The entire medial temporal lobe appeared to be severely affected. The average difference between cortical thickness in AD and in the control group ranged from 0.5 to 1.3 mm, with the strongest differences emerging in the area of the parahippocampal gyrus (PHG). This finding is consistent with the results from recent studies suggesting that the PHG, especially the entorhinal cortex (EC), is affected early in the course of AD (Krasuski et al., 1998; Van Hoesen et al., 2000; Callen et al., 2001). To investigate cortical thickness decline in this area in our subjects more closely, manual segmentation of the structures of the PHG was used to trace the EC in the MRI of all subjects using a recently developed protocol (Pruessner et al., 2002). The labels of the EC from all subjects were then used to create a customized probabilistic map of the EC for the subjects in this study, which was overlaid onto the t-statistics map from the thickness analysis. This allowed an accurate evaluation of the decline in cortical thickness within the EC in our study sample. The result of this procedure is shown in Figure 5, indicating that the most striking difference between the two groups occurred in the anterior portion of the EC in the left hemisphere, with a difference of 1.25 ± 0.22 mm in cortical thickness between the two groups. The lateral temporal lobes also showed significant interaction with clinical state, with a peak of 0.8 ± 0.22 mm in the left medial temporal gyrus (BA 21).

Figure 5.

Regional analysis using the cortical thickness methodology in AD versus normal controls displaying differences in the entorhinal cortex. The four cortical views show: (a) the probability maps of the entorhinal and perirhinal cortices in this population; (b) the t-statistics of the MMSE regression; (c) the group analysis; and (d) the time difference from baseline. The color scales are the same as in Figures 2–4, 6 and 7 respectively. The graphs illustrate the effects at the vertex indicated by the black lines. Atrophy of the PHG is clearly implicated in each of the three analyses shown.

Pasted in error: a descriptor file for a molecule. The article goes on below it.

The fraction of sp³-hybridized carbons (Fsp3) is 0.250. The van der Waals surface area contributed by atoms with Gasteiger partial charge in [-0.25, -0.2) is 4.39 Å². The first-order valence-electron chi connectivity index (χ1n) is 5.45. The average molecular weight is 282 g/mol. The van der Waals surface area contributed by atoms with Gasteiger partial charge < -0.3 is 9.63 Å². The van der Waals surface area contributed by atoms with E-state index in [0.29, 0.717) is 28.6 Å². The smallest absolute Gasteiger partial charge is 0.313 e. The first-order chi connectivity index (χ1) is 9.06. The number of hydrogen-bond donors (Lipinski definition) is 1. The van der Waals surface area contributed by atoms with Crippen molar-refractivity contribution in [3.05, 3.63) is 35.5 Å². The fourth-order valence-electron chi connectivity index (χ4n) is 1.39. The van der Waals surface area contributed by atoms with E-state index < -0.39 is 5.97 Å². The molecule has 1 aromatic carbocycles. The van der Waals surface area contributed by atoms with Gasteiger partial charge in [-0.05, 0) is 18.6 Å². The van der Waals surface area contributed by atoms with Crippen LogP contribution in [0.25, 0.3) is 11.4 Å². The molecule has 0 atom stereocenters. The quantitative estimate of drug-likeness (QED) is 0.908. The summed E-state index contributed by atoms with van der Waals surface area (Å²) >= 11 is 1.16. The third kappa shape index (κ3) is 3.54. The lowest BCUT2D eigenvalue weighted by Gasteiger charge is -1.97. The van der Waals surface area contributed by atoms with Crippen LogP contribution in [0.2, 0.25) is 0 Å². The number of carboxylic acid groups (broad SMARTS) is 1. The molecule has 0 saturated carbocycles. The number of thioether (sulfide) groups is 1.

Figure 5.

Regional analysis using the cortical thickness methodology in AD versus normal controls displaying differences in the entorhinal cortex. The four cortical views show: (a) the probability maps of the entorhinal and perirhinal cortices in this population; (b) the t-statistics of the MMSE regression; (c) the group analysis; and (d) the time difference from baseline. The color scales are the same as in Figures 2–4, 6 and 7 respectively. The graphs illustrate the effects at the vertex indicated by the black lines. Atrophy of the PHG is clearly implicated in each of the three analyses shown.

In the parietal and occipital lobes, significant differences further appeared in the transition area between parietal and occipital lobes in the area of the visual association cortex (BA 18–19; between 0.4 – 1.0 mm loss of cortical thickness in the AD group). Interestingly, the primary visual cortex (BA 17) appeared to be spared, showing no interaction with group (t = −1.6).

Regression of Cortical Thickness versus MMSE

In order to investigate whether cortical thickness measures vary with disease progression in the AD patients, a regression of cortical thickness against the MMSE score was performed in the AD patients at every vertex of the surface model. Mean cortical thickness was marginally associated with MMSE scores (t = 2.24, P = 0.06). Regionally, however, it was found that lower MMSE scores were associated with significantly thinner cortical thickness in the bilateral PHG, the left superior temporal gyrus, left insula, and left anterior cingulate gyrus (Fig. 6).